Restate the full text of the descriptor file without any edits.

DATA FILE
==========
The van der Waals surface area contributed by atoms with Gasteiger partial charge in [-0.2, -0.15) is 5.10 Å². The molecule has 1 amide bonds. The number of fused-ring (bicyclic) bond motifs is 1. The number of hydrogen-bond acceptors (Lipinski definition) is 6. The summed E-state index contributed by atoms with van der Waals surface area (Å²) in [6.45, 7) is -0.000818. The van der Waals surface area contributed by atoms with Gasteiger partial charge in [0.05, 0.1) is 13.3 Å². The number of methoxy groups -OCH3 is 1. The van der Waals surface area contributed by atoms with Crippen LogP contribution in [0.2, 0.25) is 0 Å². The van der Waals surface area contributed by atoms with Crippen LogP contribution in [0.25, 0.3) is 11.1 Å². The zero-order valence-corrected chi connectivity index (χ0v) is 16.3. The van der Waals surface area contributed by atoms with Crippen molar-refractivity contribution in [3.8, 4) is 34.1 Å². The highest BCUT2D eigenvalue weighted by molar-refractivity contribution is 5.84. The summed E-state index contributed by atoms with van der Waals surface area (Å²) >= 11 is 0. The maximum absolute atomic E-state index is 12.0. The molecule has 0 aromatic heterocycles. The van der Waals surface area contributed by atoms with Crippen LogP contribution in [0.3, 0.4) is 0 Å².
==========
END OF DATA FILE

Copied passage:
The van der Waals surface area contributed by atoms with Gasteiger partial charge in [-0.2, -0.15) is 5.10 Å². The molecule has 1 amide bonds. The number of fused-ring (bicyclic) bond motifs is 1. The number of hydrogen-bond acceptors (Lipinski definition) is 6. The summed E-state index contributed by atoms with van der Waals surface area (Å²) in [6.45, 7) is -0.000818. The van der Waals surface area contributed by atoms with Gasteiger partial charge in [0.05, 0.1) is 13.3 Å². The number of methoxy groups -OCH3 is 1. The van der Waals surface area contributed by atoms with Crippen LogP contribution in [0.2, 0.25) is 0 Å². The van der Waals surface area contributed by atoms with Crippen LogP contribution in [0.25, 0.3) is 11.1 Å². The zero-order valence-corrected chi connectivity index (χ0v) is 16.3. The van der Waals surface area contributed by atoms with Crippen molar-refractivity contribution in [3.8, 4) is 34.1 Å². The highest BCUT2D eigenvalue weighted by molar-refractivity contribution is 5.84. The summed E-state index contributed by atoms with van der Waals surface area (Å²) >= 11 is 0. The maximum absolute atomic E-state index is 12.0. The molecule has 0 aromatic heterocycles. The van der Waals surface area contributed by atoms with Crippen LogP contribution in [0.3, 0.4) is 0 Å².